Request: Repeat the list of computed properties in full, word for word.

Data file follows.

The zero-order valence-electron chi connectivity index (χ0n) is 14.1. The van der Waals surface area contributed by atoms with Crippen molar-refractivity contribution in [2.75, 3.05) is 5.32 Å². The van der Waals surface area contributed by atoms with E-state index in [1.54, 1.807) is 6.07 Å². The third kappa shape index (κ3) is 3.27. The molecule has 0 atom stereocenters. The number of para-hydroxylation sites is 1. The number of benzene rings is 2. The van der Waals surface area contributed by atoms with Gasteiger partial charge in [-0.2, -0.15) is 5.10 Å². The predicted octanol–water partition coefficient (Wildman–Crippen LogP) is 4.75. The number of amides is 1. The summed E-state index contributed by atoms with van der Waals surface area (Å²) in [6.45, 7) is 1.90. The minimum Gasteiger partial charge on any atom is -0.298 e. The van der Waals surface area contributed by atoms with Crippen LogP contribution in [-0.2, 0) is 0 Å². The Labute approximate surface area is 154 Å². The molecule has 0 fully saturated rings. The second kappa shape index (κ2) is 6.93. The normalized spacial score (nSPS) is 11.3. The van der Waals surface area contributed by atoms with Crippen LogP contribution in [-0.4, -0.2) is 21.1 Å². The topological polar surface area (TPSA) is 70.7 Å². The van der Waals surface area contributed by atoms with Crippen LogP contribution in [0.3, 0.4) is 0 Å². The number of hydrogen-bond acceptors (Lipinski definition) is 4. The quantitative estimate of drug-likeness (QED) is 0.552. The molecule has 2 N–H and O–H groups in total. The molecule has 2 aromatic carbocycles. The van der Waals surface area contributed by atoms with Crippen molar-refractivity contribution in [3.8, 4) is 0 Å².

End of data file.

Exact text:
The zero-order valence-electron chi connectivity index (χ0n) is 14.1. The van der Waals surface area contributed by atoms with Crippen molar-refractivity contribution in [2.75, 3.05) is 5.32 Å². The van der Waals surface area contributed by atoms with E-state index in [1.54, 1.807) is 6.07 Å². The third kappa shape index (κ3) is 3.27. The molecule has 0 atom stereocenters. The number of para-hydroxylation sites is 1. The number of benzene rings is 2. The van der Waals surface area contributed by atoms with Gasteiger partial charge in [-0.2, -0.15) is 5.10 Å². The predicted octanol–water partition coefficient (Wildman–Crippen LogP) is 4.75. The number of amides is 1. The summed E-state index contributed by atoms with van der Waals surface area (Å²) in [6.45, 7) is 1.90. The minimum Gasteiger partial charge on any atom is -0.298 e. The van der Waals surface area contributed by atoms with Crippen LogP contribution in [-0.2, 0) is 0 Å². The Labute approximate surface area is 154 Å². The molecule has 0 fully saturated rings. The second kappa shape index (κ2) is 6.93. The normalized spacial score (nSPS) is 11.3. The van der Waals surface area contributed by atoms with Crippen LogP contribution in [-0.4, -0.2) is 21.1 Å². The topological polar surface area (TPSA) is 70.7 Å². The van der Waals surface area contributed by atoms with Crippen LogP contribution in [0.3, 0.4) is 0 Å². The number of hydrogen-bond acceptors (Lipinski definition) is 4. The quantitative estimate of drug-likeness (QED) is 0.552. The molecule has 2 N–H and O–H groups in total. The molecule has 2 aromatic carbocycles. The van der Waals surface area contributed by atoms with Crippen molar-refractivity contribution in [3.8, 4) is 0 Å².